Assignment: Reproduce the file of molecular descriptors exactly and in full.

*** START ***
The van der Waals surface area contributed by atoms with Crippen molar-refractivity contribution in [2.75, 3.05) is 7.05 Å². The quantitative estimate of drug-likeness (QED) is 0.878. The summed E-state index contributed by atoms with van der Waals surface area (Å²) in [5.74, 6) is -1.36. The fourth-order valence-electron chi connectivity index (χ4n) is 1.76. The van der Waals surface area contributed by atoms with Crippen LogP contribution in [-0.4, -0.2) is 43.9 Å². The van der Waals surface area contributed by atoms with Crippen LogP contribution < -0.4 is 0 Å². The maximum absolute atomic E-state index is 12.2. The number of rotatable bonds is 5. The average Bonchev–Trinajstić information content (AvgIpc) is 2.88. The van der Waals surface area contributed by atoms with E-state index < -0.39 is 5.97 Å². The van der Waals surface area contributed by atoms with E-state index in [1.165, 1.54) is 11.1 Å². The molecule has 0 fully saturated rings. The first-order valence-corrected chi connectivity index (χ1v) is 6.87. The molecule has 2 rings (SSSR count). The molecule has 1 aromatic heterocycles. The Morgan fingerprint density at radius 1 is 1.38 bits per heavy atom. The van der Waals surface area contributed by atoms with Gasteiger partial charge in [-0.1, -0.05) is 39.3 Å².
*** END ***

The van der Waals surface area contributed by atoms with Crippen molar-refractivity contribution in [2.75, 3.05) is 7.05 Å². The quantitative estimate of drug-likeness (QED) is 0.878. The summed E-state index contributed by atoms with van der Waals surface area (Å²) in [5.74, 6) is -1.36. The fourth-order valence-electron chi connectivity index (χ4n) is 1.76. The van der Waals surface area contributed by atoms with Crippen LogP contribution in [-0.4, -0.2) is 43.9 Å². The van der Waals surface area contributed by atoms with Crippen LogP contribution < -0.4 is 0 Å². The maximum absolute atomic E-state index is 12.2. The number of rotatable bonds is 5. The average Bonchev–Trinajstić information content (AvgIpc) is 2.88. The van der Waals surface area contributed by atoms with E-state index < -0.39 is 5.97 Å². The van der Waals surface area contributed by atoms with E-state index in [1.165, 1.54) is 11.1 Å². The molecule has 0 fully saturated rings. The first-order valence-corrected chi connectivity index (χ1v) is 6.87. The molecule has 2 rings (SSSR count). The molecule has 1 aromatic heterocycles. The Morgan fingerprint density at radius 1 is 1.38 bits per heavy atom. The van der Waals surface area contributed by atoms with Gasteiger partial charge in [-0.1, -0.05) is 39.3 Å².